Samsung has decided to take to the United States Supreme Court its patent battle with Apple.
Samsung Electronics Co Ltd paid Apple Inc $548.2 million, fulfilling part of its liability stemming from a 2012 verdict for infringing Apple’s patents and copying the iPhone’s look.
“Samsung is escalating this case because it believes that the way the laws were interpreted is not in line with modern times. If the current legal precedent stands, it could diminish innovation, stifle competition, pave the way for design patent troll litigation, and negatively impact the economy and consumers.”
Apple did not address the new petition, but said in a statement, “We make these products to delight our customers, not for our competitors to flagrantly copy.”
The U.S. Supreme Court will need to decide whether or not to hear the case.
Specifically, Samsung is asking the court to review rulings concerning “design patents” that cover the look and feel of a product. At trial, Apple convinced the jury that basic design elements of certain Samsung smartphones—essentially a rectangle with rounded corners and a touch-screen grid made up of smaller icons—borrowed too closely from Apple’s iPhone design.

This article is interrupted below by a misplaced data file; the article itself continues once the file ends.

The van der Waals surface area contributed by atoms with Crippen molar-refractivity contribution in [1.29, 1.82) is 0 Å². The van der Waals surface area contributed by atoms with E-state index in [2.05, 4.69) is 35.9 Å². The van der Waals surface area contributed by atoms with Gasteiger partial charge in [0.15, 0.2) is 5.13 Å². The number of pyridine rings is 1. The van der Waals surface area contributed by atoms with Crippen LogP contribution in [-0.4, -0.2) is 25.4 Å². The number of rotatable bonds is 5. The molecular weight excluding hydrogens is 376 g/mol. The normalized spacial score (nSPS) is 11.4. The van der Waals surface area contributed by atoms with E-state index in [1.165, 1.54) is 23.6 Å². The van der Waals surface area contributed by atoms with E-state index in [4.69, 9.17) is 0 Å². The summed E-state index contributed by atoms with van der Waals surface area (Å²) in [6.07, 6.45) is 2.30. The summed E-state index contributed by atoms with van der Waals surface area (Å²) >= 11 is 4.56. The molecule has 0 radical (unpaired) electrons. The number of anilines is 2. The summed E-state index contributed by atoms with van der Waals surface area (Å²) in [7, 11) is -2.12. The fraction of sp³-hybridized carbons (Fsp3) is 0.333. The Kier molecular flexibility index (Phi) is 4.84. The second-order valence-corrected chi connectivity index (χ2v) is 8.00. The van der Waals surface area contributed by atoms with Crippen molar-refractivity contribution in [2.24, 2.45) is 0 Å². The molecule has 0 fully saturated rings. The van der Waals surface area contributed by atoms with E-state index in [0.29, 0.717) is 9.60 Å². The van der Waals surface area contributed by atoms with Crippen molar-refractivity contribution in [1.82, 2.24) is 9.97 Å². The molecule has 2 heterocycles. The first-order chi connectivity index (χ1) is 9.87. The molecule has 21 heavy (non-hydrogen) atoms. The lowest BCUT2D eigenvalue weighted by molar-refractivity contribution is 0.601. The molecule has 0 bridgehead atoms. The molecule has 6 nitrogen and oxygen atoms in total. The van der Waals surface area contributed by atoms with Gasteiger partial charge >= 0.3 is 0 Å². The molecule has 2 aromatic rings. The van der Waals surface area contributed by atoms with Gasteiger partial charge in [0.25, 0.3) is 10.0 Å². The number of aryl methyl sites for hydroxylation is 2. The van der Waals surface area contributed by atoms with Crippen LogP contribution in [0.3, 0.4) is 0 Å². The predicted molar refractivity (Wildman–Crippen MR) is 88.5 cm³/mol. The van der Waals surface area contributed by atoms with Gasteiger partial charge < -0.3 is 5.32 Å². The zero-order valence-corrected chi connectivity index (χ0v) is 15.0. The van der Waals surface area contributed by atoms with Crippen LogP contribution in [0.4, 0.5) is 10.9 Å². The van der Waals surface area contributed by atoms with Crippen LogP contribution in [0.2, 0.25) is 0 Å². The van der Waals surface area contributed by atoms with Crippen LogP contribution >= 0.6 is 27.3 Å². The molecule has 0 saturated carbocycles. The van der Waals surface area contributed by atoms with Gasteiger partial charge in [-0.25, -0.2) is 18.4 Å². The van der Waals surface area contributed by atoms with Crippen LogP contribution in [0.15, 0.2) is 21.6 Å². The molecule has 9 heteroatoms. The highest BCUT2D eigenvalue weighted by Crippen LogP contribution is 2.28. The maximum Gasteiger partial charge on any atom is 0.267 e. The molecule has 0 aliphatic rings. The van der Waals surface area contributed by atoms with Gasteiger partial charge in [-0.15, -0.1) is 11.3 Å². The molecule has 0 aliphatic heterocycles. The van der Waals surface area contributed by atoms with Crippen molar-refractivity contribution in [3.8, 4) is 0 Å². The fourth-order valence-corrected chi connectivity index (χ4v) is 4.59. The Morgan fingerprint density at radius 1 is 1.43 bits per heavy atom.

Samsung argues that lower courts made two mistakes …
- First, suggests the company’s lawyer, the judge failed to properly instruct the jury on the difference between ‘functional’ and ‘ornamental’ features. Samsung said that its smartphones had to adopt the same general form factor as the iPhone in order to perform the function of a smartphone.
- Second, the company says that the damages awarded were too high.
Samsung and Apple agreed last year to drop all litigation outside of the United States, meaning that the appeals of these two verdicts are the only remaining legal issues in what was at one time a battle on four continents (North America, Europe, Australia and Asia).
Other technology firms like Facebook and Google have stood in support of the argument that unless the current verdict is reversed, there will be growing fear of legal challenges when introducing a new product into the market.